Imagine you have two harmless ingredients which, when combined, become more powerful than VX gas. Imagine it is undetectable in most chemical security testings. Imagine it is deadly to the touch. Imagine it can absorb into any soft surface, from park benches to leather. Imagine it can remain lethal for years. The bad news is that you don’t need to imagine it — it is Novichok(or “newcomer”). The worse news is that the Russians have deployed it once in an attempt to kill double agent and UK citizen Sergei Skripal and his daughter. This week’s news is that two innocent people in the same area have died from Novichok, leading to speculation that they came in contact with the substance. The ramifications are endless: the Russians have a fear-inducing weapon; Novichok’s benign ingredients make it ideal for travel; the Russians have a network of interested buyers, or the Russians could simply keep it for themselves — they have plenty of their own enemies, after all. All in all, this is a bad-news cocktail. Good thing that whole chemical weapon “redline” thing has gone the way of the 1980s, huh? Maybe it makes sense that the the Syrian rebels have decided the better part of valor is to meet with the Russians in attempts to appease them.
The following is the war journal of Pedro Evasco, Chief Warrant Officer 2, 3rd Special Forces Group, US Army. This is part two of twelve. It is fiction. But not totally.
Fucking amazing sleep. Our compound overlooks Lake Victoria — did I mention that? Slept naked and solo in my room. Fucking wind felt amazing all night. My sinuses are cleared out, man, feel much fucking better. Katie and the kids are like 8,000 miles and six months away. No use getting burned up over what happened yet.
They assigned us a fleet of cars with drivers. At about 0500, I could hear all the drivers pull up and start to gab. They didn’t give a fuck. I eyed my shoe for a minute and thought about throwing it out the window at them, but let it go. That fucking air, man. All you want to do is sleep, fuck and eat.
I bought a new suit before we left Fayetteville. They haven’t found me an office yet. Didn’t matter too much since I was making time with the Old Man, a bunch of staff guys and going from briefing to briefing.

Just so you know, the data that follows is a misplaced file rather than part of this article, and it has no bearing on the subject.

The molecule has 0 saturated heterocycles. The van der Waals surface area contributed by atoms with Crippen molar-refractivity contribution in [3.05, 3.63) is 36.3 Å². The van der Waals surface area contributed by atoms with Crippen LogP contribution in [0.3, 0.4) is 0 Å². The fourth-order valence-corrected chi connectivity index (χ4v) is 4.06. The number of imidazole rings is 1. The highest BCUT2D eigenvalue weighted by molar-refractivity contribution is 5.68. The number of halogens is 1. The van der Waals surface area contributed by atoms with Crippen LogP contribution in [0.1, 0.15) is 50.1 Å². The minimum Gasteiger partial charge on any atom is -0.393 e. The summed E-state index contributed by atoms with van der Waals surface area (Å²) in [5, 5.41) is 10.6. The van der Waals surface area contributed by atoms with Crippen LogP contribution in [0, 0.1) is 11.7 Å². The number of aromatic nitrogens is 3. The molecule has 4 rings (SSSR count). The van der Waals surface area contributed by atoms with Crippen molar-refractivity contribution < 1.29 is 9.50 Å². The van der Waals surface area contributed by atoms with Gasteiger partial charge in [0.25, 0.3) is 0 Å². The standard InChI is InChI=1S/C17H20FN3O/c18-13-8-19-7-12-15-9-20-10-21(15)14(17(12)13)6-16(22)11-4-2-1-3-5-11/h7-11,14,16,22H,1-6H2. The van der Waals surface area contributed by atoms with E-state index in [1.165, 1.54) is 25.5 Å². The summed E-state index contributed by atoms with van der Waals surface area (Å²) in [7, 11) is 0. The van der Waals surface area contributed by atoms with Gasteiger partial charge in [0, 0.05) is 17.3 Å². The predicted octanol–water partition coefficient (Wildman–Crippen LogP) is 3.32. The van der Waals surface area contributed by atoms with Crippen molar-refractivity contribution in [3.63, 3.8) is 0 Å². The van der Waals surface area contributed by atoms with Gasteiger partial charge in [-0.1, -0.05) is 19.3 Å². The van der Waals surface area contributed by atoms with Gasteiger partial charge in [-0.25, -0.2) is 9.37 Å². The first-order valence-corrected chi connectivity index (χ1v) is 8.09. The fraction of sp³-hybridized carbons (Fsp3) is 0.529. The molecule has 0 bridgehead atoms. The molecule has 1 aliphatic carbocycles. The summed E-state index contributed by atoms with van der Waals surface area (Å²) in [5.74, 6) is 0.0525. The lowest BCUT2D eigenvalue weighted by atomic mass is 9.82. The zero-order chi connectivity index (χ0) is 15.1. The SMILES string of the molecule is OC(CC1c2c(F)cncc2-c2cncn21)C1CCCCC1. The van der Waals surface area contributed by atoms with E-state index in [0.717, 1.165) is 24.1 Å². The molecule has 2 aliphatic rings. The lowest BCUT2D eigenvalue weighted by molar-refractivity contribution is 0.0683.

The following is the war journal of Pedro Evasco, Chief Warrant Officer 2, 3rd Special Forces Group, US Army. This is part one of twelve. It is fiction. But not totally.
24 June, 2016
I’m guilty. I’m so fucking guilty. I’m know what Katie would say. I can see that broken look on her face. I can hear her fucking sisters comforting her and promising to rush over right now to wrap their arms around her.
Goddamn. Goddamn. I knew better. I fucking knew better. I don’t wanna do this right now. So I’m gonna pussy out and just tell you everything else.
Anthony Kennedy’s retirement, the World Cup and the Red Hen consumed most of the past week’s news cycle, and the rest was spent on LeBron James, Maxine Waters and Alexandria Ocasio-Cortez’ surprise primary win. In other words, it wasn’t a real fun week for the foreign intrigue or national security minded among us. So, in the spirit of self-indulgence, I came up with the most oxygen-deprived stories of the past week or so.
I firmly believe most of the nefarious activity in the world can be traced back to Russia, China and Iran (there are good arguments about including Saudi Arabia and North Korea too, but I’ll put those aside for now). I am not trying to convince anyone about this, but it’s hard to track this stuff each week and not see the linkages. For example, the Chinese use organized crime to mess with Taiwan and Hong Kong. But then the Chinese also manipulate American small businesses to gain leverage inside our borders. Remember when the Chinese hacked the Office of Personnel Management a few years back (in what may be the most casually reported act of espionage of all time)? Now the victims are losing their identities…